VATICAN CITY — On Sunday, Pope Francis paid a visit to Rome’s Lutheran community, where he took questions and told attendees that what we will ultimately be judged on is how we cared for the poor and less fortunate.

“What will the Lord ask us on that day? Did you go to Mass? Have you prepared a good catechesis?” the Pope said Nov. 15.

While these things are important, the deeper questions will be “on the poor, because poverty is the center of the Gospel. He, being rich, was made poor in order to enrich us with his poverty.”

Jesus didn’t consider it a privilege to be God, but “humbled himself unto death, death on a cross. It’s the choice of service,” Francis said.

It’s the choice we will be faced with when we meet Jesus face to face: “Did you use your life for yourself or to serve? To defend yourself from others with walls or to welcome with love? This will be the final decision of Jesus.”

Pope Francis traveled to the Lutheran evangelical parish of Christuskirche Sunday afternoon, where he met with leaders and other members of the community and participated in their liturgy.

After answering three questions from members of the community, the Pope gave a brief homily on the day’s Gospel, taken from Matthew Chapter 13, in which Jesus speaks of the end times.   

In his homily, Francis said Jesus had to make choices, from calling the first disciples to curing the sick.

People listened to Jesus because “he spoke as one who had authority, not like the doctors of the Law, who strutted around,” flaunting their knowledge, he said.

Jesus gained followers because he was authentic and made his choices with love, as well as his corrections, the Pope continued. “He always guided and accompanied.”

An example the Pope gave was how Jesus walked with the disciples from Emmaus, who were leaving Jerusalem. In an act of “visible tenderness,” Jesus accompanied them; and when the time was right, he revealed himself, giving them hope.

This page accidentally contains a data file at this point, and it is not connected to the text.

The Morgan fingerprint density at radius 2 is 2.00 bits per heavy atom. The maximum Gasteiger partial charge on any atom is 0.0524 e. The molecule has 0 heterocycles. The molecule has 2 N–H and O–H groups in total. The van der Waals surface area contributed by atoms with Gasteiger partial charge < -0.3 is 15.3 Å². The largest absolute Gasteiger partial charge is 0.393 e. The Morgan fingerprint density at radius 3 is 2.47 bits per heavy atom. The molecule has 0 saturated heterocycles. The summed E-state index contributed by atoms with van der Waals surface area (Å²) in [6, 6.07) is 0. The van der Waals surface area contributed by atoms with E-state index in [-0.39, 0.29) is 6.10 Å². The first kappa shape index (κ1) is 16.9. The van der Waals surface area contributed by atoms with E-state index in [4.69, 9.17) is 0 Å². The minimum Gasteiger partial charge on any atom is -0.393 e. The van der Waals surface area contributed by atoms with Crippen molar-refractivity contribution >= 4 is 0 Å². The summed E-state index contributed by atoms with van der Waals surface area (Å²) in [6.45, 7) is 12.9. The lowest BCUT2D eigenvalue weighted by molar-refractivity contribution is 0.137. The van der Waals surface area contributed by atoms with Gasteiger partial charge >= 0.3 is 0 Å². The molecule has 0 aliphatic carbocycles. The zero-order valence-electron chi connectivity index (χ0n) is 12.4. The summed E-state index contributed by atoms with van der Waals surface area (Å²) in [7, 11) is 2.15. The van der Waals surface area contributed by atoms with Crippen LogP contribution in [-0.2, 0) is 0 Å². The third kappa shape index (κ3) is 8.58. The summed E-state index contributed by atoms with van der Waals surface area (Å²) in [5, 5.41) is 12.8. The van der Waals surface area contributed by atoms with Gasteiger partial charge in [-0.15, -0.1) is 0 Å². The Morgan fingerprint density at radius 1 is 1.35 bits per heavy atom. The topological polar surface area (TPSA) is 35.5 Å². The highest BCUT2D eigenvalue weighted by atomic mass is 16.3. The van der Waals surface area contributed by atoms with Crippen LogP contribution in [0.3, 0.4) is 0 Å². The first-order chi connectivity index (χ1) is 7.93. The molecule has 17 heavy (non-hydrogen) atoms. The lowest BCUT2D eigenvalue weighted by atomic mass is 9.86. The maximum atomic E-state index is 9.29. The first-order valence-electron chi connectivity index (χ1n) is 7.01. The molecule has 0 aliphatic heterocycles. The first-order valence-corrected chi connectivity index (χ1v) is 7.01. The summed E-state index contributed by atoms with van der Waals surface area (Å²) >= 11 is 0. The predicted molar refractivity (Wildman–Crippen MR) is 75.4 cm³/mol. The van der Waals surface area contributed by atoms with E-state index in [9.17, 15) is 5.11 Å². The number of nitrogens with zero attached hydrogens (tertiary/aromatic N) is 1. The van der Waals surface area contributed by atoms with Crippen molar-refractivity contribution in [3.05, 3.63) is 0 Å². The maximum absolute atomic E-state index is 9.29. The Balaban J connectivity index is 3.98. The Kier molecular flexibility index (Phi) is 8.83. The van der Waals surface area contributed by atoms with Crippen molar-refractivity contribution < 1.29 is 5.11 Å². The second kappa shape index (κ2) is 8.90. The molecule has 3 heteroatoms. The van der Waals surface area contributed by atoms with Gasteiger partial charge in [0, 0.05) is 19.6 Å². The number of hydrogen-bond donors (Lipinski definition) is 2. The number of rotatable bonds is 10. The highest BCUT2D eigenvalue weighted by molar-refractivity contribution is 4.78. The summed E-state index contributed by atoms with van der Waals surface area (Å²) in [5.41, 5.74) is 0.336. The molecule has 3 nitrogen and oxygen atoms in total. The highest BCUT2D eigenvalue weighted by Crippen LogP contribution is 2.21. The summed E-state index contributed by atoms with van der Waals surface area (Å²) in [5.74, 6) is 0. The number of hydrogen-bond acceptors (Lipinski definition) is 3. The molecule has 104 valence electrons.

Francis concluded his homily by saying that the day’s passage has a lot to show us about Jesus and asked the congregation where they, as Catholics and Lutherans, stand.

“What side are we on?” he asked, saying that all of us, as Lutherans and Catholics, have a choice to make: “the choice of service as he taught us, being the servant of the Lord.”

Jesus “also serves for unity, which helps us to walk together,” he said, noting how the two congregations had just prayed together and, in many situations, “loved together” by working to care for the poor and the needy.

He closed by praying for the grace of “reconciled diversity ... (to be like) God, who came to us to serve and not to be served.”

Before his homily, Pope Francis took questions from a child in the community, a Lutheran woman married to a Catholic man and a woman who works in a project that helps refugees from North Africa.

When asked by 8-year-old Julius what his favorite thing about being pope is, Francis said, “Honestly, being a priest, being a shepherd.”

“I don’t like the bureaucratic work; I don’t like interviews, protocol, but I have to do it. But what I like most is being a pastor,” he said, adding that his favorite part of being a pastor is working with children.